By the end of that month, senior Queensland Rail staff including the CEO and chairman of the board had resigned. And in February this year, transport minister Stirling Hinchliffe quit following the publication of a Commission of Inquiry into QR’s train crewing practices. The inquiry found that the government-owned passenger rail service employed 62 fewer qualified train drivers and 83 fewer guards than was needed. “There was a culture within the Operations team of intuitive decision-making, complacency, and reluctance to sharing bad news,” the report said, noting that senior QR figures had been warned about the impending shortfall on four occasions since March 2015.
For a network that’s relied upon by about one million passengers every week, the underemployment of skilled staff was a serious problem. Which explains why tutors such as Chris Haag are now out on the rails every day, instructing the next crop of recruits in order to make up for the deficit of qualified drivers.
The train reaches the end of the Ferny Grove line and tutor and trainee alight from the cab and walk to the other end of the platform. “If he makes it look easy, that’s how you know he’s getting quite advanced in his training,’’ Haag says. “The less I have to talk, the better.”
Matau Hohaia has been in training for only three months but he looks like he knows what he’s doing thanks to the calm confidence he brings to the role. The process of becoming a qualified driver now usually takes 13 months — down from 18 months before the so-called “rail fail”. What is it that has set him on the express route to certification? “My desire to learn, mate,” Hohaia replies as he drops his high-visibility orange backpack into the cabin and settles in to navigate the return journey. “I love taking in information. I’m a machine operator by trade, so I know how machines work.”
[img]http://cdn.newsapi.com.au/image/v1/3172db37a0aae3599e3a7f742b9defb5?width=650[/img]Train driver trainee Matau Hohaia, left, and coach Chris Haag. Pic: Justine Walpole
More recently, he has worked as a Queensland Rail protection officer, a role that requires close inspection of the tracks. This experience means he has traversed much of the network on foot and so has a hard-earned awareness of every sign and signal between each station. Becoming a driver also appealed for a simple reason that he reveals with a smile: “I got sick of walking.”
Chris Haag, on the other hand, has always loved trains. A self-described “railway kid” whose father has been employed by Queensland Rail since 1977, his sheer enthusiasm would be hard to match across the QR tutor workforce. He’s a train brain, through and through. Haag knows almost everything there is to know about the movement of passenger trains and is practically bursting at the seams to share that knowledge with his trainees, many of whom are older than he is. Haag was 23 when he started at QR as a trainee driver in December 2011. He completed his training in November 2012 and drove trains full-time for four years until deciding to switch to teaching last November.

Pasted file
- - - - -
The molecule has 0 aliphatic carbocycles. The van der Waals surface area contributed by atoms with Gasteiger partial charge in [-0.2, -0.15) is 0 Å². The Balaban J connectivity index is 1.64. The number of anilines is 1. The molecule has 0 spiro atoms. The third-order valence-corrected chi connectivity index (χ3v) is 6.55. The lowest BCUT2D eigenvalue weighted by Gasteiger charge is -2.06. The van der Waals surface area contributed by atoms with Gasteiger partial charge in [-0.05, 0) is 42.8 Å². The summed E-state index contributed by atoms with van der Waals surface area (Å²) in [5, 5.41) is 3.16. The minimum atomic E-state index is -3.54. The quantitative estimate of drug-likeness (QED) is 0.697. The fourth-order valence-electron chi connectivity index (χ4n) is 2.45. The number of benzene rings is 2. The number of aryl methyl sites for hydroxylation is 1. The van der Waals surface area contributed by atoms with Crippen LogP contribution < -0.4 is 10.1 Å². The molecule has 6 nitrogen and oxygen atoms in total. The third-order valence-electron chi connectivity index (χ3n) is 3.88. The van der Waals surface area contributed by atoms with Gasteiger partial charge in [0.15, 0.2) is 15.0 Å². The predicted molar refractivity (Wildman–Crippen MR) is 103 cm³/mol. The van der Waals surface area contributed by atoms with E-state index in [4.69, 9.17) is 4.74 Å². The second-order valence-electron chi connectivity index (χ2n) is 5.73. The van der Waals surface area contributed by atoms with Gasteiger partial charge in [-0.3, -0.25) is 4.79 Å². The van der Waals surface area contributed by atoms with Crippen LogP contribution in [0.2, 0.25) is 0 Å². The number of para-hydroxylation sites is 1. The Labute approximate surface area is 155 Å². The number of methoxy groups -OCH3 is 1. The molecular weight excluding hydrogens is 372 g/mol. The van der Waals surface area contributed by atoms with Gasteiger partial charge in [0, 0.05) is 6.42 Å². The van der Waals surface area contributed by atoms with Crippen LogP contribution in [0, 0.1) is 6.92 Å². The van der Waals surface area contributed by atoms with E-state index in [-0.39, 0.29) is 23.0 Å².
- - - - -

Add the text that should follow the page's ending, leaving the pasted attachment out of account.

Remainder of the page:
Chris Haag. Pic: Justine Walpole
“One of the common misconceptions about train drivers is that you go station-to-station, whereas the truth is that you go signal-to-signal,” says Haag, as Hohaia pilots the six-carriage unit back towards Brisbane Central. “If the train stops at a section, it’s because there’s a red signal, and it’s usually red for a very important reason. Those coloured lights — that’s a train driver’s life.”
“Green!” announces Hohaia, his eyes focused on the track ahead. “Green it is,” confirms his tutor with a nod. “That signal is what governs our movements. It’s what protects you from other trains, and it tells you where you’re going. Everything you need to know — it’s all in that colour.”
As a trainee, Hohaia earns about$89,000 annually. When he becomes a qualified driver, his salary will increase to about $95,000. Neither of those figures includes overtime, which can bump the total to about $120,000 a year. An average shift lasts eight hours and 25 minutes, including a 40-minute meal break. Haag tends to travel light, and likes to bring fruit and almonds with him. “You’ll probably notice there’s a lot of train crew who aren’t looking the healthiest,” he says. “When you have inconsistent meals, and you’re constantly eating at the wrong time of day, and sitting down for such a long time, it’s not great on the body. I’m still trying to get rid of my driver’s belly; I’ve got another seven kilos to lose before I’m in the healthy range.”